Assessment

Assessment Plan

2021-2022 Assessment Plan

Assessment is a systematic process that educators use to evaluate, measure, and document student knowledge to enhance programs and improve student learning outcomes. Implementing a plan to assess student learning is a key component of the Higher Learning Commission’s (HLC) criteria for accreditation and assumed practices. As an accredited institution, LRSC commits to clearly stated goals for student learning and effective processes for assessment of student learning and achievement of learning goals; using the information gained from assessment to improve student learning; and linking processes for assessment of student learning, evaluation of operations, planning, and budgeting.

LRSC's assessment plan is designed to align its assessment strategies at the institution, program, and course levels with its mission, strategic plan, general education objectives, and HLC standards of quality. It provides information for faculty, academic administrators, and academic support staff about assessment practices. The goal is to create a culture of assessment that leads to reflection and action and allows for continuity of assessment efforts.

Assessment Process

With the understanding that assessment is a continuous process, the following process will guide the faculty and staff in their efforts: identify goals and outcomes, develop assessment tools to assess and measure each goal and outcome, use assessment tools to gather evidence, review and analyze results, implement changes, document impact of those changes on goals and outcomes, and report efforts to LRSC stakeholders.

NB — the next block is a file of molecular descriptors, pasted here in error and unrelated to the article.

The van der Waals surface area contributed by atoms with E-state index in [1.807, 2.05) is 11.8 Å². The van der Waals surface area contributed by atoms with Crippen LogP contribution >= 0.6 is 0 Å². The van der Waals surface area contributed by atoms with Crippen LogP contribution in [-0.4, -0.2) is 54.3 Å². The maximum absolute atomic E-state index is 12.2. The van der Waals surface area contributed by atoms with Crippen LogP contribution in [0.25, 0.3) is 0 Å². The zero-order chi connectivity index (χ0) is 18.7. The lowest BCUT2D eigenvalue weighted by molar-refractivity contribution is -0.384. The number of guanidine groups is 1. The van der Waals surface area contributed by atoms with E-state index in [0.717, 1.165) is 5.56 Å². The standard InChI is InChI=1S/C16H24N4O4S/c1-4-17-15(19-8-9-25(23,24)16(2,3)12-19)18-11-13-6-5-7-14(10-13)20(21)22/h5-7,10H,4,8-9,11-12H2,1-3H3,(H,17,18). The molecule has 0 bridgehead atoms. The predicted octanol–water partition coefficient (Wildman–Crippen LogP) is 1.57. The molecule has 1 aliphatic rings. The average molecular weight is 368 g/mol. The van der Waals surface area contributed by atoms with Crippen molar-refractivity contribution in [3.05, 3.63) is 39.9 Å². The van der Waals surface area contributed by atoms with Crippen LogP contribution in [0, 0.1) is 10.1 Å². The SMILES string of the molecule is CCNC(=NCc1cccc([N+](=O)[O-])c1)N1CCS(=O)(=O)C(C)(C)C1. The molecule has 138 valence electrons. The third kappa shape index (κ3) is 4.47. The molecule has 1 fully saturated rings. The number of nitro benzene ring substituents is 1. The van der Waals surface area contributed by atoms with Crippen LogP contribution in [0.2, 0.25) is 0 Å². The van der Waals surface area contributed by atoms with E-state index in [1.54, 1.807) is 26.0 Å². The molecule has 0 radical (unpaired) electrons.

LRSC has identified four levels of assessment: institutional, program, course, and cocurricular. The institutional assessment uses the institution’s goals as the basis for assessment. It answers the overall question of institutional effectiveness; how well is LRSC achieving its mission and goals. Program assessment uses the program’s mission, goals, and outcomes as the basis for assessment. Course assessments are the methods developed by individual faculty based on their teaching approach, students, and learning outcomes. Cocurricular assessment measures the contribution that programs and activities outside of the classroom have on student learning.